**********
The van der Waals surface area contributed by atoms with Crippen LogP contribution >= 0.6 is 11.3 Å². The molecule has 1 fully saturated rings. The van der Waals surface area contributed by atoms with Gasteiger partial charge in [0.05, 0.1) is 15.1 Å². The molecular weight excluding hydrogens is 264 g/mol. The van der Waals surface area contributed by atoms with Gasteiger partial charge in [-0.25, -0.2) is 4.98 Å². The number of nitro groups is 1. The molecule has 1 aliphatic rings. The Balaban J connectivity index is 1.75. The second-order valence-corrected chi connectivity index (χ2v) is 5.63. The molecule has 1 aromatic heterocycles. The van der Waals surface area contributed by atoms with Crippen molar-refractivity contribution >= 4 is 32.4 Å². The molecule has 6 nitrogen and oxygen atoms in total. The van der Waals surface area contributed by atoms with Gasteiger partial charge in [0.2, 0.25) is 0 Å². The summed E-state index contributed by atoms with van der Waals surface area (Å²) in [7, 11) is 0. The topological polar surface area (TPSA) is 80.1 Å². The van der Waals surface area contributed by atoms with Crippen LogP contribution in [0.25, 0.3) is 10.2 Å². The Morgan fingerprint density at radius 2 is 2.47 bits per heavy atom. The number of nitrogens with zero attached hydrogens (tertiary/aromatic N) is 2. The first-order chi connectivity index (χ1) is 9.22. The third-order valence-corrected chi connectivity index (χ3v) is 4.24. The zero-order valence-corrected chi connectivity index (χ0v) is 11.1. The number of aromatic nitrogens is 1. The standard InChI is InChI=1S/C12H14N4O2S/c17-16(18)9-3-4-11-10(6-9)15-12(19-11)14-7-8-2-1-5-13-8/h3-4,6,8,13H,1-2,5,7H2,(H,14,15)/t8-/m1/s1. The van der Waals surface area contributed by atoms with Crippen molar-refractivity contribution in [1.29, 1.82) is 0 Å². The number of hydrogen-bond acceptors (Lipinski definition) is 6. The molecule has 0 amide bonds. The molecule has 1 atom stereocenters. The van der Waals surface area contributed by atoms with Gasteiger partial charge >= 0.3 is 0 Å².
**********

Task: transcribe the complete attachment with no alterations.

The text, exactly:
The van der Waals surface area contributed by atoms with Crippen LogP contribution >= 0.6 is 11.3 Å². The molecule has 1 fully saturated rings. The van der Waals surface area contributed by atoms with Gasteiger partial charge in [0.05, 0.1) is 15.1 Å². The molecular weight excluding hydrogens is 264 g/mol. The van der Waals surface area contributed by atoms with Gasteiger partial charge in [-0.25, -0.2) is 4.98 Å². The number of nitro groups is 1. The molecule has 1 aliphatic rings. The Balaban J connectivity index is 1.75. The second-order valence-corrected chi connectivity index (χ2v) is 5.63. The molecule has 1 aromatic heterocycles. The van der Waals surface area contributed by atoms with Crippen molar-refractivity contribution >= 4 is 32.4 Å². The molecule has 6 nitrogen and oxygen atoms in total. The van der Waals surface area contributed by atoms with Gasteiger partial charge in [0.2, 0.25) is 0 Å². The summed E-state index contributed by atoms with van der Waals surface area (Å²) in [7, 11) is 0. The topological polar surface area (TPSA) is 80.1 Å². The van der Waals surface area contributed by atoms with Crippen LogP contribution in [0.25, 0.3) is 10.2 Å². The Morgan fingerprint density at radius 2 is 2.47 bits per heavy atom. The number of nitrogens with zero attached hydrogens (tertiary/aromatic N) is 2. The first-order chi connectivity index (χ1) is 9.22. The third-order valence-corrected chi connectivity index (χ3v) is 4.24. The zero-order valence-corrected chi connectivity index (χ0v) is 11.1. The number of aromatic nitrogens is 1. The standard InChI is InChI=1S/C12H14N4O2S/c17-16(18)9-3-4-11-10(6-9)15-12(19-11)14-7-8-2-1-5-13-8/h3-4,6,8,13H,1-2,5,7H2,(H,14,15)/t8-/m1/s1. The van der Waals surface area contributed by atoms with Crippen molar-refractivity contribution in [1.29, 1.82) is 0 Å². The number of hydrogen-bond acceptors (Lipinski definition) is 6. The molecule has 0 amide bonds. The molecule has 1 atom stereocenters. The van der Waals surface area contributed by atoms with Gasteiger partial charge >= 0.3 is 0 Å².